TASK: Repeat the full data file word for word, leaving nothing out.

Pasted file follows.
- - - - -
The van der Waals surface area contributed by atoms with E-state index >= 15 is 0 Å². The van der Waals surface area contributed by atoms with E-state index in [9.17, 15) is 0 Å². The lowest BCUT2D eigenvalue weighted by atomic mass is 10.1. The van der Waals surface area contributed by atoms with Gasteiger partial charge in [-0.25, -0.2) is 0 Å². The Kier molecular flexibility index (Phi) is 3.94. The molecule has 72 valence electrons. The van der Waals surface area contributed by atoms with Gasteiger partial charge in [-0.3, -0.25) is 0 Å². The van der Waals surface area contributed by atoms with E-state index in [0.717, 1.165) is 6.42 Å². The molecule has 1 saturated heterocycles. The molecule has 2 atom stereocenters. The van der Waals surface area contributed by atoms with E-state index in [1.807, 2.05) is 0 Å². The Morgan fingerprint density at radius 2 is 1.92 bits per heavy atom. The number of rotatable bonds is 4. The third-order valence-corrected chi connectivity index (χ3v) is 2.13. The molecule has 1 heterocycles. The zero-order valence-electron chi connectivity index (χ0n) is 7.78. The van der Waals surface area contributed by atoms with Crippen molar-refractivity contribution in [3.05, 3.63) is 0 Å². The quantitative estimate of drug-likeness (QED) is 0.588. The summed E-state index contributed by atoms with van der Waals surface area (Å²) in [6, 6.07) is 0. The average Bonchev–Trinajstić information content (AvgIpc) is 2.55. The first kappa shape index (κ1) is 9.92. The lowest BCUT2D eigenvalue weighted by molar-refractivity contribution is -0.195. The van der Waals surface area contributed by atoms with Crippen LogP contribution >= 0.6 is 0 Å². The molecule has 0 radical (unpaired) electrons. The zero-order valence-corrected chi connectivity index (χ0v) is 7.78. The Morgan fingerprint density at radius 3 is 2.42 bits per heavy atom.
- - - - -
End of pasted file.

The van der Waals surface area contributed by atoms with E-state index >= 15 is 0 Å². The van der Waals surface area contributed by atoms with E-state index in [9.17, 15) is 0 Å². The lowest BCUT2D eigenvalue weighted by atomic mass is 10.1. The van der Waals surface area contributed by atoms with Gasteiger partial charge in [-0.25, -0.2) is 0 Å². The Kier molecular flexibility index (Phi) is 3.94. The molecule has 72 valence electrons. The van der Waals surface area contributed by atoms with Gasteiger partial charge in [-0.3, -0.25) is 0 Å². The van der Waals surface area contributed by atoms with E-state index in [0.717, 1.165) is 6.42 Å². The molecule has 1 saturated heterocycles. The molecule has 2 atom stereocenters. The van der Waals surface area contributed by atoms with E-state index in [1.807, 2.05) is 0 Å². The Morgan fingerprint density at radius 2 is 1.92 bits per heavy atom. The number of rotatable bonds is 4. The third-order valence-corrected chi connectivity index (χ3v) is 2.13. The molecule has 1 heterocycles. The zero-order valence-electron chi connectivity index (χ0n) is 7.78. The van der Waals surface area contributed by atoms with Crippen molar-refractivity contribution in [3.05, 3.63) is 0 Å². The quantitative estimate of drug-likeness (QED) is 0.588. The summed E-state index contributed by atoms with van der Waals surface area (Å²) in [6, 6.07) is 0. The average Bonchev–Trinajstić information content (AvgIpc) is 2.55. The first kappa shape index (κ1) is 9.92. The lowest BCUT2D eigenvalue weighted by molar-refractivity contribution is -0.195. The van der Waals surface area contributed by atoms with Crippen LogP contribution >= 0.6 is 0 Å². The molecule has 0 radical (unpaired) electrons. The zero-order valence-corrected chi connectivity index (χ0v) is 7.78. The Morgan fingerprint density at radius 3 is 2.42 bits per heavy atom.